Unlike cables and chains, you can get a running start and jerk on recovery stops. The design of the strop absorbs all the jerking motion. If you ‘snatch’ with a recovery strop, you will actually pull the vehicle out very smoothly, whereas, if you jerked on a chain or cable, you would most likely snap something, or risk a chance of whiplash from the sudden jolt. Another advantage to using a recovery strop is that the towing vehicle should never have to spin its wheels. If the towing vehicle is stopped in its tracks after repeated attempts with a tow strap, you know the vehicle you are using to pull with is not large enough to get the job done.
What to look for when purchasing your Recovery Strops…
When you purchase a recovery strop, you may want to buy one that is as long as possible. For instance, a 6 metre strop may give you enough flexibility to place the towing vehicle on more stable ground. If you don’t need 6 metres, then double it up, run the strop around, and attach both eyelets to what you are pulling. The cost of recovery equipment should not be the issue; employee safety is what is most important. If something were to go wrong, think of the expense you’d face with fines, increased insurance rates, damaged equipment, or the loss of a valued employee. In such cases, cheap equipment can cost you dearly if something goes wrong.
Keeping your Recovery Strops in Good Condition
Are you unsure or worried about the condition that your current extraction and towing equipment is in? The majority of us start worrying about what state these items are in when it’s too late and we’re already stuck. Extracting equipment is anything but routine, so owners and operators need to understand the potential repercussions of using unsafe equipment. Part of keeping your extraction equipment in a safe and usable condition is how you store and care for them while you’re not in need of them. Recovery strops are classed as the best equipment for extracting, as they stretch and allow the pulling vehicle to get enough momentum to pull out the stuck equipment.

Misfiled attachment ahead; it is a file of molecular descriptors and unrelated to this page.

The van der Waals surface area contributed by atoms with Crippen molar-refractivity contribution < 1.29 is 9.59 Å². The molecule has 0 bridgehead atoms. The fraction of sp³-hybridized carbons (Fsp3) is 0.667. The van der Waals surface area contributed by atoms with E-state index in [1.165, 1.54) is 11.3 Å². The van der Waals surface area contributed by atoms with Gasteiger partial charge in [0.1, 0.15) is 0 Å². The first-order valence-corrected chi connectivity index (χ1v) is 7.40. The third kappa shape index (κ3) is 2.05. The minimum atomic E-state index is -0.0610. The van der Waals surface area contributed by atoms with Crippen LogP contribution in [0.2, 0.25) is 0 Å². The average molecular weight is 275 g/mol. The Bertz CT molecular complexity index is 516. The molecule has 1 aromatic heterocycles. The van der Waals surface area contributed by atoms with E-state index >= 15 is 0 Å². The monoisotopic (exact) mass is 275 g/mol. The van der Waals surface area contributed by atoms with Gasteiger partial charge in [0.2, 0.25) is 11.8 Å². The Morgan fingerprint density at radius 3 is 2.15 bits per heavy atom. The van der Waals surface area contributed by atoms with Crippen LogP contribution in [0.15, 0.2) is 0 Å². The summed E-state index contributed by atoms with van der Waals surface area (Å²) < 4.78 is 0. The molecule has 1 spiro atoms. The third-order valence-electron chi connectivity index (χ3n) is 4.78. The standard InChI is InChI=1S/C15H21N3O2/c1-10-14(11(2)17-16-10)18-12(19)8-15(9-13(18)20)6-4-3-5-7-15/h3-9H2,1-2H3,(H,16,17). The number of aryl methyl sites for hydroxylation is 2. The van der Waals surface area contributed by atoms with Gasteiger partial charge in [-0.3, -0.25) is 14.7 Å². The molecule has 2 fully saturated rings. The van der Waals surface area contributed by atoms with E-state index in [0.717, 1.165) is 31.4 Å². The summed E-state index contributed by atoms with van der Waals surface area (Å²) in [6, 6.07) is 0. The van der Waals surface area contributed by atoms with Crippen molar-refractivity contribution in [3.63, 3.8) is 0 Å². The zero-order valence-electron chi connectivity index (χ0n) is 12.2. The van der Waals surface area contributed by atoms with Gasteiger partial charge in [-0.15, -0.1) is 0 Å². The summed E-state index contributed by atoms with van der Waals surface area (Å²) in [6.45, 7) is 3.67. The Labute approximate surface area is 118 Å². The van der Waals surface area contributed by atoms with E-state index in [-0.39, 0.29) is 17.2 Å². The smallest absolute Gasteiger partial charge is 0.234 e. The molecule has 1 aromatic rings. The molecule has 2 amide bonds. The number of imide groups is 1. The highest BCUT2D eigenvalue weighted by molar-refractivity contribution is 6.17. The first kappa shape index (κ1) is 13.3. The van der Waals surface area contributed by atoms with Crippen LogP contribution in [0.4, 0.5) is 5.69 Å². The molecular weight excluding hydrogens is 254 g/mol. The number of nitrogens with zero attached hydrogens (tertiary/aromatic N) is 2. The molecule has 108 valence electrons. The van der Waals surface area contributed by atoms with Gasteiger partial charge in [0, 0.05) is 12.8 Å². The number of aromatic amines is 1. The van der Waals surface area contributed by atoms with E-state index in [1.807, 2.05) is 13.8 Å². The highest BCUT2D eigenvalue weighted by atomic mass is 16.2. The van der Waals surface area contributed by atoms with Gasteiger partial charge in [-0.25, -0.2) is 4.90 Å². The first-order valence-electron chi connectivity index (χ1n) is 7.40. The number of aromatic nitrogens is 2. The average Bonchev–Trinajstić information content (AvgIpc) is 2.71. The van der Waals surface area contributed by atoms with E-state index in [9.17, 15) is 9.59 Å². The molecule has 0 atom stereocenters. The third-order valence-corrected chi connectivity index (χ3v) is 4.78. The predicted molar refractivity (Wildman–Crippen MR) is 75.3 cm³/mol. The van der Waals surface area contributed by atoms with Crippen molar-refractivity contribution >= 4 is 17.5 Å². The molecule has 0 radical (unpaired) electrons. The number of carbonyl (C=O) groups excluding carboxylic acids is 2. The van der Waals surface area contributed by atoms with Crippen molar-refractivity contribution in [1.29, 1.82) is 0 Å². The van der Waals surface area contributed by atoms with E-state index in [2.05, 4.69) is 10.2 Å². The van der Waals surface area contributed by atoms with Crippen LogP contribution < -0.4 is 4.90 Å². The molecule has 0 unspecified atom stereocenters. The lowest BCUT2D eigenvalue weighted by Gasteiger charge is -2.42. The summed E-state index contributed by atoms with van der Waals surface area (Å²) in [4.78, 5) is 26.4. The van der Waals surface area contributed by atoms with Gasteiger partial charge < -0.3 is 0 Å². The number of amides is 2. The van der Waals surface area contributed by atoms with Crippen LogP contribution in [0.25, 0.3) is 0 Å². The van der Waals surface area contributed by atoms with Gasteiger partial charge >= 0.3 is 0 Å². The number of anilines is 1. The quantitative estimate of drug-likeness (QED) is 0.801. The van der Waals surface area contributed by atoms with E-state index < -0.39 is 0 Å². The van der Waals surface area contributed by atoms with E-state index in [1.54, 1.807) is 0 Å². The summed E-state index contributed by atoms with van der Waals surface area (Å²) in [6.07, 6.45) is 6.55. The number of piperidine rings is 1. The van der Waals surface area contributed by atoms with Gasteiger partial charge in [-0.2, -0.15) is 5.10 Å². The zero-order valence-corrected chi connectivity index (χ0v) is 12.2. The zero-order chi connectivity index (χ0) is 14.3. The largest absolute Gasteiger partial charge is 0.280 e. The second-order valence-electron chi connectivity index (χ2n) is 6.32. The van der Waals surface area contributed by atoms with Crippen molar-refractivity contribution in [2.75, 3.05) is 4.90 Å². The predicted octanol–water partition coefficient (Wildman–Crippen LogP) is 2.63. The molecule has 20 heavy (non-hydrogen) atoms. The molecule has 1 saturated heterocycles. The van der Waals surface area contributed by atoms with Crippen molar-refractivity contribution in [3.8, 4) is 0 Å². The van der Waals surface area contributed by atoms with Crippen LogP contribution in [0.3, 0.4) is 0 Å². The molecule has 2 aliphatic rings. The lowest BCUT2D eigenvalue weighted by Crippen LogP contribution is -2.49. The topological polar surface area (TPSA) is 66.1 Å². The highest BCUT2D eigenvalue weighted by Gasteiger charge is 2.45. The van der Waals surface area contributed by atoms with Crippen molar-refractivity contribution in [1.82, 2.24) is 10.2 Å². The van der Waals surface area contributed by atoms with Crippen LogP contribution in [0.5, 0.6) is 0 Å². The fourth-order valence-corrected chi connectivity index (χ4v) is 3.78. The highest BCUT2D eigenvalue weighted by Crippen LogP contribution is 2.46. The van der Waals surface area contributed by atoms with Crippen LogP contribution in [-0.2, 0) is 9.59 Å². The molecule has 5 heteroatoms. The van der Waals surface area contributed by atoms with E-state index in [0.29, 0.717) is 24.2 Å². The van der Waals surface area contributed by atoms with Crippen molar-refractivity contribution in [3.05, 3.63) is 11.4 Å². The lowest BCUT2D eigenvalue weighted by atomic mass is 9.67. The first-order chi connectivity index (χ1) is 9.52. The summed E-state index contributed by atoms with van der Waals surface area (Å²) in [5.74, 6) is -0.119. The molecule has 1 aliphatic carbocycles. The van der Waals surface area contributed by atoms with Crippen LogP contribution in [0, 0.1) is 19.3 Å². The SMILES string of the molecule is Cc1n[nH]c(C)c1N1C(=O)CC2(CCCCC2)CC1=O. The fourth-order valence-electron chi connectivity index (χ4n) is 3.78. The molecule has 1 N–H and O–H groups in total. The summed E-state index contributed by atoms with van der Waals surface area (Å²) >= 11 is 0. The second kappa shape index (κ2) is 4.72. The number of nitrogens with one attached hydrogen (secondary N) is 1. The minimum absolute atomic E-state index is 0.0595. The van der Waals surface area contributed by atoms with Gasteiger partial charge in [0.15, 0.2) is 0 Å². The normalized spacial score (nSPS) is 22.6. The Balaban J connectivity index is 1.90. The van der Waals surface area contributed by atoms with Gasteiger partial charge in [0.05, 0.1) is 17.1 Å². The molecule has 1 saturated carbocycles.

When not to use Recovery Strops
Never use equipment unless you know it can handle the job. Always make sure your recovery strop has a tag or that you know its strength rating. Don’t use equipment if you can’t determine its rating. The equipment may need to be rated 1.5 times the weight of the stuck equipment, depending on the resistance factors. It is dangerous to use a strop that has a missing or unreadable tag. Without knowing the rated strength of the strop, it’s anyone’s guess what it can safely pull. If the numbers on the strop label are fading or wearing, write or relabel the numbers on the strap so its rating is never in doubt.